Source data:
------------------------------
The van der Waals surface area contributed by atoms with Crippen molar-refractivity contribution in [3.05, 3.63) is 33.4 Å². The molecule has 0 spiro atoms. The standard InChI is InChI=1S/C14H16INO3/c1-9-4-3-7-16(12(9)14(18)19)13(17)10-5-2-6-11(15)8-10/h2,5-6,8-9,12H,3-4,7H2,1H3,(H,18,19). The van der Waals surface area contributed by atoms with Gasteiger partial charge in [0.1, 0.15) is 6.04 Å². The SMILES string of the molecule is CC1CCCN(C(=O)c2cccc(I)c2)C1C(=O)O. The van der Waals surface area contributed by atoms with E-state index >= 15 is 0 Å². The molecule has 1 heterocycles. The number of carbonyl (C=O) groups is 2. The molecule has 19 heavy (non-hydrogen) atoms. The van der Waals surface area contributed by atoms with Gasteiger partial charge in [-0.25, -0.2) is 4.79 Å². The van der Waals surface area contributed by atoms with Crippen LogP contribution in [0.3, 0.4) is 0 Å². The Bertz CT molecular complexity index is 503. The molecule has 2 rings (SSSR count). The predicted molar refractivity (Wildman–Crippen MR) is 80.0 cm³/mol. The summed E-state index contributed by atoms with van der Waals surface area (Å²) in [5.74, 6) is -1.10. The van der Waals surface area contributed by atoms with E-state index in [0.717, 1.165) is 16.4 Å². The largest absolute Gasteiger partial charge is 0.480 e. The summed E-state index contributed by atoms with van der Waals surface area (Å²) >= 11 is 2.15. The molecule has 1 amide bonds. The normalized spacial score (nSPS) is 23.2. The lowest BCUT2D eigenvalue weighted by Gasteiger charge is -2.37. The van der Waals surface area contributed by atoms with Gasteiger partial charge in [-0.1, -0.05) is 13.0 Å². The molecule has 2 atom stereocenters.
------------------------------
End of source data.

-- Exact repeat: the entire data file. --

The van der Waals surface area contributed by atoms with Crippen molar-refractivity contribution in [3.05, 3.63) is 33.4 Å². The molecule has 0 spiro atoms. The standard InChI is InChI=1S/C14H16INO3/c1-9-4-3-7-16(12(9)14(18)19)13(17)10-5-2-6-11(15)8-10/h2,5-6,8-9,12H,3-4,7H2,1H3,(H,18,19). The van der Waals surface area contributed by atoms with Gasteiger partial charge in [0.1, 0.15) is 6.04 Å². The SMILES string of the molecule is CC1CCCN(C(=O)c2cccc(I)c2)C1C(=O)O. The van der Waals surface area contributed by atoms with E-state index >= 15 is 0 Å². The molecule has 1 heterocycles. The number of carbonyl (C=O) groups is 2. The molecule has 19 heavy (non-hydrogen) atoms. The van der Waals surface area contributed by atoms with Gasteiger partial charge in [-0.25, -0.2) is 4.79 Å². The van der Waals surface area contributed by atoms with Crippen LogP contribution in [0.3, 0.4) is 0 Å². The Bertz CT molecular complexity index is 503. The molecule has 2 rings (SSSR count). The predicted molar refractivity (Wildman–Crippen MR) is 80.0 cm³/mol. The summed E-state index contributed by atoms with van der Waals surface area (Å²) in [5.74, 6) is -1.10. The van der Waals surface area contributed by atoms with E-state index in [0.717, 1.165) is 16.4 Å². The largest absolute Gasteiger partial charge is 0.480 e. The summed E-state index contributed by atoms with van der Waals surface area (Å²) >= 11 is 2.15. The molecule has 1 amide bonds. The normalized spacial score (nSPS) is 23.2. The lowest BCUT2D eigenvalue weighted by Gasteiger charge is -2.37. The van der Waals surface area contributed by atoms with Gasteiger partial charge in [-0.1, -0.05) is 13.0 Å². The molecule has 2 atom stereocenters.